Poetry by Katy Santiff
Cousin, there are evenings when your dreaming
breaks the night. The pleasant state of morning
makes a callous caw. The rooster’s jarring
anthem’s shredding the star-line like a grate,
marring my sleeping slate. That’s when I want
to palm God’s jaw and give it a good, hard shake.
Clerics, pastors, clergymen will collect
and rub our relics—hair, teeth, and saintly
bones—icons of an apostolic faith.
But wait until the cows come home to roost,
when the horsemen run and ride their final
flight—harvesting all of these beautiful,
guttural, terrible, wonderful lives—
wait for this lovely rapture. They’ll call the dead
to rise again, and we’ll all rot instead.
About the Poet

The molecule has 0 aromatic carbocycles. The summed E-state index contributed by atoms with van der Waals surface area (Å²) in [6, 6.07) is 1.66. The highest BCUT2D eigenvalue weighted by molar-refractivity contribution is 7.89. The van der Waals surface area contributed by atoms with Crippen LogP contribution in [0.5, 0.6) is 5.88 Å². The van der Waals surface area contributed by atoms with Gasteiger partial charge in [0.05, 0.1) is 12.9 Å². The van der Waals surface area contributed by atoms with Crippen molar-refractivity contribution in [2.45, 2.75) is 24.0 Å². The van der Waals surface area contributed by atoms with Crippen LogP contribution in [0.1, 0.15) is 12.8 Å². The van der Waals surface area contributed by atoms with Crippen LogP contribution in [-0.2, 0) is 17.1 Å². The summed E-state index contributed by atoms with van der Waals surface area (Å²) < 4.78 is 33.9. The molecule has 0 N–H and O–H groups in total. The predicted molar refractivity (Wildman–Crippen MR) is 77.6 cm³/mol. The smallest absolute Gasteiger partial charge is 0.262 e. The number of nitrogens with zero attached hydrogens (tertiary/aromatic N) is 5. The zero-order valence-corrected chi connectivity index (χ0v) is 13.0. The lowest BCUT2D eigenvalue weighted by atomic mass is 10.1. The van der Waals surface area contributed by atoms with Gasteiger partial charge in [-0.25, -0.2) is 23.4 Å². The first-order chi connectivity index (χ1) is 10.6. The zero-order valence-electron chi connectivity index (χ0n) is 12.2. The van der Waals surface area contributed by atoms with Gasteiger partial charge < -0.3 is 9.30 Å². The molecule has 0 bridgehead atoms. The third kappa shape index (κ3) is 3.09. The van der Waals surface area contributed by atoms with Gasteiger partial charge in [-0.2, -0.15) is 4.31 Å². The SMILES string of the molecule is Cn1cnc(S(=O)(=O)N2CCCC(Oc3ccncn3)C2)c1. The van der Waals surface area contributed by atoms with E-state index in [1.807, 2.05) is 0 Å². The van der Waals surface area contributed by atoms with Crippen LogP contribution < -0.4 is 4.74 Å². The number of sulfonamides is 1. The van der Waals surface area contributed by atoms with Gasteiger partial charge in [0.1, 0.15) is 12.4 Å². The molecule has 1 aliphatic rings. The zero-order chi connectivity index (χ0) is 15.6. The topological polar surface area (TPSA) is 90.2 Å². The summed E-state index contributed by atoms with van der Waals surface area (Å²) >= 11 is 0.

Katy Santiff has written poetry in various forms all her life. A fan of meter and rhyme, she loves lines that hypnotize the reader with their sound. She believes in densely-packed poems, preferring them to be mouthfuls when read aloud. A lifelong Marylander, she loves water-side living. She currently lives in Edgewater, Maryland with her wife. Her Works have been published by Vita Brevis and Spillwords Press.
For the first time in nearly five years, Vita Brevis is closed for submission. Read the full story here.